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Okay, complete noob question here:

 

How would you perform this maneuver? Step-by-step. Maybe I'm just not thinking clearly, but how do you adjust engine RPM without a collective? Also, how would you deal with what PhotoFlyer mentioned about the possibility of losing tail-rotor authority?

 

Thanks, guys. Learnin' something new every day!

 

Obviously we don't know what exactly this pilot did and what the details of his problem were, but in theory (and in the training environment) the maneuver is performed as follows.

 

Given:

- Helicopter is in forward flight

- power / pitch becomes "stuck" at a value that is less than required to hover, but enough to sustain level flight at a certain speed.

 

Altitude or climb- and descent-rate can now only be controlled by changing airspeed. At or near Vy, the helicopter might be climbing.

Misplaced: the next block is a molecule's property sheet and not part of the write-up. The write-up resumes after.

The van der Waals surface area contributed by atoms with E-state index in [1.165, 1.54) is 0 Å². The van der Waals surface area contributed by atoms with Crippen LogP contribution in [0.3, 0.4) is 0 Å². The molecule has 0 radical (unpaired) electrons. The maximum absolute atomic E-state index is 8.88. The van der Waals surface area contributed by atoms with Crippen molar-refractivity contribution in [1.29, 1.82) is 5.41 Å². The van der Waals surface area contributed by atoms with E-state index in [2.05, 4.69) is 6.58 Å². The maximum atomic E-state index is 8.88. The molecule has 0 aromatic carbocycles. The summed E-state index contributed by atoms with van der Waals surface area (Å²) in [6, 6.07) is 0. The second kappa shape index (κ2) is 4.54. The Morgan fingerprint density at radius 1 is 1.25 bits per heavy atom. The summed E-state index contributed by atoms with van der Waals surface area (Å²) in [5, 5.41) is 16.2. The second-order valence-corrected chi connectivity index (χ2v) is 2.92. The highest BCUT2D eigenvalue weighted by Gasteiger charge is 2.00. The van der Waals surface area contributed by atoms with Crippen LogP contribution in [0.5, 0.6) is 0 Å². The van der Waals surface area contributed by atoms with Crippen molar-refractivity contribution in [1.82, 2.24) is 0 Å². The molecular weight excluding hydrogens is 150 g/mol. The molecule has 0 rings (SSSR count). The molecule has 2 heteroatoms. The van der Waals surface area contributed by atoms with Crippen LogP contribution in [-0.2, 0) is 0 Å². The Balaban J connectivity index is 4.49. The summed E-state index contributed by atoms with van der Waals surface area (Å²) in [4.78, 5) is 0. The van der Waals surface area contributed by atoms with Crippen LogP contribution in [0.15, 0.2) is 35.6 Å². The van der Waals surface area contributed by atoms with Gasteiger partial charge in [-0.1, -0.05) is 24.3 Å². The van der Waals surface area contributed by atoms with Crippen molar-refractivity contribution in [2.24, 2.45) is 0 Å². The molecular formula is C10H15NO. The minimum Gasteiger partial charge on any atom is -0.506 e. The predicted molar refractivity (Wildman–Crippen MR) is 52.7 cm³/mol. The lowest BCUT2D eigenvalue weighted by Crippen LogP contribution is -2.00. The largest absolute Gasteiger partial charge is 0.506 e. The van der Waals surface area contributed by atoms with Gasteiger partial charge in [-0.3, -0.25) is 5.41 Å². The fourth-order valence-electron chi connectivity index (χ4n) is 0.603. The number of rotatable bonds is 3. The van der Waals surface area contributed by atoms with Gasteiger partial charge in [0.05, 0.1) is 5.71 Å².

At speeds higher than Vy, it will start to descent.

If airspeed is reduced, the helicopter will initially climb, but once speed is reduced to ETL or somewhere close to that, it will slowly start to descent.

 

Depending on where the collective is stuck, one can now attempt a running landing by either...

 

1) using forward cyclic (and possibly, steep turns) to descent towards a long runway, and run the helicopter on at high speed, which is what apparently happened here.

 

or

2) reducing airspeed until the helicopter slowly settles to the ground, then use forward cyclic near the bottom to control the rate of descent and run on at low speed.

 

Either methods has advantages and disadvantages.

 

Once on the ground, reducing the throttle slowly will keep the machine from taking off again. The RPM decay is not sudden, so TR authority should not be a big issue.

I can only speak for pistons, but personally I wouldn't mess with the RPM too much until I'm on the ground unless I had no other choice.

 

 

For those wanting to try this in a training helicopter, don't do it without an instructor.

In the R22 (at sea level) I usually give my students a "stuck collective" at power settings between 18 and 22 inches.

Edited by lelebebbel